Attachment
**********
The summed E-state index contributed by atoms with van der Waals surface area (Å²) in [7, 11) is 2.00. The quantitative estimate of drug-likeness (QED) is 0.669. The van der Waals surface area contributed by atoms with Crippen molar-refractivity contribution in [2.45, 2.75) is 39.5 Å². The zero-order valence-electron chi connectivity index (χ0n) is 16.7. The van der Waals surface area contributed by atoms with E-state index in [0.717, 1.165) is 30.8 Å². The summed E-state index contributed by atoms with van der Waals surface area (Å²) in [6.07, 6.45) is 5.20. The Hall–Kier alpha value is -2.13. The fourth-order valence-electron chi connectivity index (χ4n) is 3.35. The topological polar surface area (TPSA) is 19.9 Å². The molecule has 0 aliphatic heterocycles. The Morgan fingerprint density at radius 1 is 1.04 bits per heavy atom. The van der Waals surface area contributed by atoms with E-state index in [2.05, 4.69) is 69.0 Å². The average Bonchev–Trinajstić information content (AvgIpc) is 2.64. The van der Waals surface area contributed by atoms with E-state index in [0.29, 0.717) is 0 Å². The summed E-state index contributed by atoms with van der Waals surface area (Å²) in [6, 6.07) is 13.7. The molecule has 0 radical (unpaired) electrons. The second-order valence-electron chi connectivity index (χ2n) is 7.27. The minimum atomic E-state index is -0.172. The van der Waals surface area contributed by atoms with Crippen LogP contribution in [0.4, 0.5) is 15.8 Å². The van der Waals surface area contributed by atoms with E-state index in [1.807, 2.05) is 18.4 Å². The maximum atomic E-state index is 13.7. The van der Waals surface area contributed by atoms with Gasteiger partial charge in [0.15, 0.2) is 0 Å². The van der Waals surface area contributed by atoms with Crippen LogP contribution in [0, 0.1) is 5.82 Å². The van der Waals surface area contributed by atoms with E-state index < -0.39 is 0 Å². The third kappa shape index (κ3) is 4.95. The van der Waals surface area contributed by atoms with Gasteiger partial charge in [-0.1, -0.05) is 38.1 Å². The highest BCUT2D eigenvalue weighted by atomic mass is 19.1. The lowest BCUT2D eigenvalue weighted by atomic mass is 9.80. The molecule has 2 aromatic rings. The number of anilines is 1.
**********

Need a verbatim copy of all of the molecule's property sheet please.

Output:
The summed E-state index contributed by atoms with van der Waals surface area (Å²) in [7, 11) is 2.00. The quantitative estimate of drug-likeness (QED) is 0.669. The van der Waals surface area contributed by atoms with Crippen molar-refractivity contribution in [2.45, 2.75) is 39.5 Å². The zero-order valence-electron chi connectivity index (χ0n) is 16.7. The van der Waals surface area contributed by atoms with E-state index in [0.717, 1.165) is 30.8 Å². The summed E-state index contributed by atoms with van der Waals surface area (Å²) in [6.07, 6.45) is 5.20. The Hall–Kier alpha value is -2.13. The fourth-order valence-electron chi connectivity index (χ4n) is 3.35. The topological polar surface area (TPSA) is 19.9 Å². The molecule has 0 aliphatic heterocycles. The Morgan fingerprint density at radius 1 is 1.04 bits per heavy atom. The van der Waals surface area contributed by atoms with E-state index in [2.05, 4.69) is 69.0 Å². The average Bonchev–Trinajstić information content (AvgIpc) is 2.64. The van der Waals surface area contributed by atoms with E-state index in [0.29, 0.717) is 0 Å². The summed E-state index contributed by atoms with van der Waals surface area (Å²) in [6, 6.07) is 13.7. The molecule has 0 radical (unpaired) electrons. The second-order valence-electron chi connectivity index (χ2n) is 7.27. The minimum atomic E-state index is -0.172. The van der Waals surface area contributed by atoms with Crippen LogP contribution in [0.4, 0.5) is 15.8 Å². The van der Waals surface area contributed by atoms with E-state index in [1.807, 2.05) is 18.4 Å². The maximum atomic E-state index is 13.7. The van der Waals surface area contributed by atoms with Gasteiger partial charge in [0.15, 0.2) is 0 Å². The van der Waals surface area contributed by atoms with Crippen LogP contribution in [0, 0.1) is 5.82 Å². The van der Waals surface area contributed by atoms with E-state index < -0.39 is 0 Å². The third kappa shape index (κ3) is 4.95. The van der Waals surface area contributed by atoms with Gasteiger partial charge in [-0.1, -0.05) is 38.1 Å². The highest BCUT2D eigenvalue weighted by atomic mass is 19.1. The lowest BCUT2D eigenvalue weighted by atomic mass is 9.80. The molecule has 2 aromatic rings. The number of anilines is 1.